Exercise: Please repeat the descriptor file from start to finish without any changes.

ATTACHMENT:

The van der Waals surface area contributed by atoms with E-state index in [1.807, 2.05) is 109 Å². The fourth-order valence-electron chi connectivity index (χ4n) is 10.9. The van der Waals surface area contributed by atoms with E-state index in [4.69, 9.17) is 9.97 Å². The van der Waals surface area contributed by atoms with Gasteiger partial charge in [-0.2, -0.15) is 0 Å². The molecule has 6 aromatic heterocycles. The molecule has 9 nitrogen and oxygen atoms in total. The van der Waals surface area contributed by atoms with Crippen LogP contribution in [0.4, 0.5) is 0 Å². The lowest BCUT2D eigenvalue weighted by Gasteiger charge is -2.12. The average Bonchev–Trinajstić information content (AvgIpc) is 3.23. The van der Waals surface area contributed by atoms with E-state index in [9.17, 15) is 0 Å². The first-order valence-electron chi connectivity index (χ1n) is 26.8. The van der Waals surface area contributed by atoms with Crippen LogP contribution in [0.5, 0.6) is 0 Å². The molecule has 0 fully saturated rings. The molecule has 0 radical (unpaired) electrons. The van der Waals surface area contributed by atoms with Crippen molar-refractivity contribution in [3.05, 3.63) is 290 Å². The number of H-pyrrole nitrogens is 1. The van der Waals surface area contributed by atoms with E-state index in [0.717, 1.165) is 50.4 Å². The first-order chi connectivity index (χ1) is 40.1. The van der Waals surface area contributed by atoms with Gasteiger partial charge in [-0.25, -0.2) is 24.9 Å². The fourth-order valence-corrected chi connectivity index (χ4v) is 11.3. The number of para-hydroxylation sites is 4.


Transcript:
The van der Waals surface area contributed by atoms with E-state index in [1.807, 2.05) is 109 Å². The fourth-order valence-electron chi connectivity index (χ4n) is 10.9. The van der Waals surface area contributed by atoms with E-state index in [4.69, 9.17) is 9.97 Å². The van der Waals surface area contributed by atoms with Gasteiger partial charge in [-0.2, -0.15) is 0 Å². The molecule has 6 aromatic heterocycles. The molecule has 9 nitrogen and oxygen atoms in total. The van der Waals surface area contributed by atoms with Crippen LogP contribution in [0.4, 0.5) is 0 Å². The lowest BCUT2D eigenvalue weighted by Gasteiger charge is -2.12. The average Bonchev–Trinajstić information content (AvgIpc) is 3.23. The van der Waals surface area contributed by atoms with E-state index in [9.17, 15) is 0 Å². The first-order valence-electron chi connectivity index (χ1n) is 26.8. The van der Waals surface area contributed by atoms with Crippen LogP contribution in [0.5, 0.6) is 0 Å². The molecule has 0 fully saturated rings. The molecule has 0 radical (unpaired) electrons. The van der Waals surface area contributed by atoms with Crippen molar-refractivity contribution in [3.05, 3.63) is 290 Å². The number of H-pyrrole nitrogens is 1. The van der Waals surface area contributed by atoms with E-state index in [0.717, 1.165) is 50.4 Å². The first-order chi connectivity index (χ1) is 40.1. The van der Waals surface area contributed by atoms with Gasteiger partial charge in [-0.25, -0.2) is 24.9 Å². The fourth-order valence-corrected chi connectivity index (χ4v) is 11.3. The number of para-hydroxylation sites is 4.